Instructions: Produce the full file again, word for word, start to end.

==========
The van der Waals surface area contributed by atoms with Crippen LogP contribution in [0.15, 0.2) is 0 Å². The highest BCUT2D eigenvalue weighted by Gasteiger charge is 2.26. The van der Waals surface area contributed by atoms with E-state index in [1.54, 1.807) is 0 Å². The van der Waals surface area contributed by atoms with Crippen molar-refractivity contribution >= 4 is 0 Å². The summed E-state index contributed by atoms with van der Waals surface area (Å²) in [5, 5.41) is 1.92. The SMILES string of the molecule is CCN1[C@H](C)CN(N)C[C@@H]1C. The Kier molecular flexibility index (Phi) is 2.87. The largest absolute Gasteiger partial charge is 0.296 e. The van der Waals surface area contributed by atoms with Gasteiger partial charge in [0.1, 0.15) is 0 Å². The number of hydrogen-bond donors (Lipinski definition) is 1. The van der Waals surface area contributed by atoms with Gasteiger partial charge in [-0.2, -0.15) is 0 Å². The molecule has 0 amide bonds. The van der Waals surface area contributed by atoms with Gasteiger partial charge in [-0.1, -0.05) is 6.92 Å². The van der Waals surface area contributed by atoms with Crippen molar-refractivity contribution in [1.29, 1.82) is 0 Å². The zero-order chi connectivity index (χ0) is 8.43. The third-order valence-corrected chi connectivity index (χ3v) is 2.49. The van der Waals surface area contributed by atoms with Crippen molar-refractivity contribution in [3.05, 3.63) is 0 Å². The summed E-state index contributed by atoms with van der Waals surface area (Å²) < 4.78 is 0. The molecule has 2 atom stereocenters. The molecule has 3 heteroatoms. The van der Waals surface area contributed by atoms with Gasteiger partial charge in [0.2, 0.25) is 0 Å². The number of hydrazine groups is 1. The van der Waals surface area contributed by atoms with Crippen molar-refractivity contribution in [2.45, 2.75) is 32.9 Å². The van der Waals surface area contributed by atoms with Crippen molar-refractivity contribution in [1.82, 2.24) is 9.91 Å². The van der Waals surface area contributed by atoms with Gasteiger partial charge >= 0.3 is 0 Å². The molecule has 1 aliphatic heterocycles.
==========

The van der Waals surface area contributed by atoms with Crippen LogP contribution in [0.15, 0.2) is 0 Å². The highest BCUT2D eigenvalue weighted by Gasteiger charge is 2.26. The van der Waals surface area contributed by atoms with E-state index in [1.54, 1.807) is 0 Å². The van der Waals surface area contributed by atoms with Crippen molar-refractivity contribution >= 4 is 0 Å². The summed E-state index contributed by atoms with van der Waals surface area (Å²) in [5, 5.41) is 1.92. The SMILES string of the molecule is CCN1[C@H](C)CN(N)C[C@@H]1C. The Kier molecular flexibility index (Phi) is 2.87. The largest absolute Gasteiger partial charge is 0.296 e. The van der Waals surface area contributed by atoms with Gasteiger partial charge in [0.1, 0.15) is 0 Å². The number of hydrogen-bond donors (Lipinski definition) is 1. The van der Waals surface area contributed by atoms with Gasteiger partial charge in [-0.2, -0.15) is 0 Å². The molecule has 0 amide bonds. The van der Waals surface area contributed by atoms with Gasteiger partial charge in [-0.1, -0.05) is 6.92 Å². The van der Waals surface area contributed by atoms with Crippen molar-refractivity contribution in [1.29, 1.82) is 0 Å². The zero-order chi connectivity index (χ0) is 8.43. The third-order valence-corrected chi connectivity index (χ3v) is 2.49. The van der Waals surface area contributed by atoms with Crippen molar-refractivity contribution in [3.05, 3.63) is 0 Å². The summed E-state index contributed by atoms with van der Waals surface area (Å²) < 4.78 is 0. The molecule has 2 atom stereocenters. The molecule has 3 heteroatoms. The van der Waals surface area contributed by atoms with Gasteiger partial charge in [0.2, 0.25) is 0 Å². The number of hydrazine groups is 1. The van der Waals surface area contributed by atoms with Crippen molar-refractivity contribution in [2.45, 2.75) is 32.9 Å². The van der Waals surface area contributed by atoms with Crippen molar-refractivity contribution in [1.82, 2.24) is 9.91 Å². The van der Waals surface area contributed by atoms with Gasteiger partial charge >= 0.3 is 0 Å². The molecule has 1 aliphatic heterocycles.